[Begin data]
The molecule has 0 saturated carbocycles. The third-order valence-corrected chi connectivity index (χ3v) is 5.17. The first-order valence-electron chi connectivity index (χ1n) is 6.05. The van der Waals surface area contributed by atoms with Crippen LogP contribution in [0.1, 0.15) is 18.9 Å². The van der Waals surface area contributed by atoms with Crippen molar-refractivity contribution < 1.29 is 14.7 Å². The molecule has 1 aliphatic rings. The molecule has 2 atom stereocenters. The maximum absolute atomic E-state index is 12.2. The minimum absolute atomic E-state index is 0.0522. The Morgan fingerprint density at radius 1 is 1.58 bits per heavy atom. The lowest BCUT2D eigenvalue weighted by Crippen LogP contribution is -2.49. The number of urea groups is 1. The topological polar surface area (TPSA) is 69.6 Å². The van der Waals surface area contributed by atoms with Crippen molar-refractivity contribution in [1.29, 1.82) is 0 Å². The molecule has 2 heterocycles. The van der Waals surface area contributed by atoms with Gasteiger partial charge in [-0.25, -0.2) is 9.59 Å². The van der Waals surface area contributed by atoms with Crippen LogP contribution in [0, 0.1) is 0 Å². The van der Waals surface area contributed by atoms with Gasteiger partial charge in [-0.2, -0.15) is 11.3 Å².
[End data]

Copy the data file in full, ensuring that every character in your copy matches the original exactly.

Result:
The molecule has 0 saturated carbocycles. The third-order valence-corrected chi connectivity index (χ3v) is 5.17. The first-order valence-electron chi connectivity index (χ1n) is 6.05. The van der Waals surface area contributed by atoms with Crippen LogP contribution in [0.1, 0.15) is 18.9 Å². The van der Waals surface area contributed by atoms with Crippen molar-refractivity contribution < 1.29 is 14.7 Å². The molecule has 1 aliphatic rings. The molecule has 2 atom stereocenters. The maximum absolute atomic E-state index is 12.2. The minimum absolute atomic E-state index is 0.0522. The Morgan fingerprint density at radius 1 is 1.58 bits per heavy atom. The lowest BCUT2D eigenvalue weighted by Crippen LogP contribution is -2.49. The number of urea groups is 1. The topological polar surface area (TPSA) is 69.6 Å². The van der Waals surface area contributed by atoms with Crippen molar-refractivity contribution in [1.29, 1.82) is 0 Å². The molecule has 2 heterocycles. The van der Waals surface area contributed by atoms with Gasteiger partial charge in [-0.25, -0.2) is 9.59 Å². The van der Waals surface area contributed by atoms with Crippen LogP contribution in [0, 0.1) is 0 Å². The van der Waals surface area contributed by atoms with Gasteiger partial charge in [-0.2, -0.15) is 11.3 Å².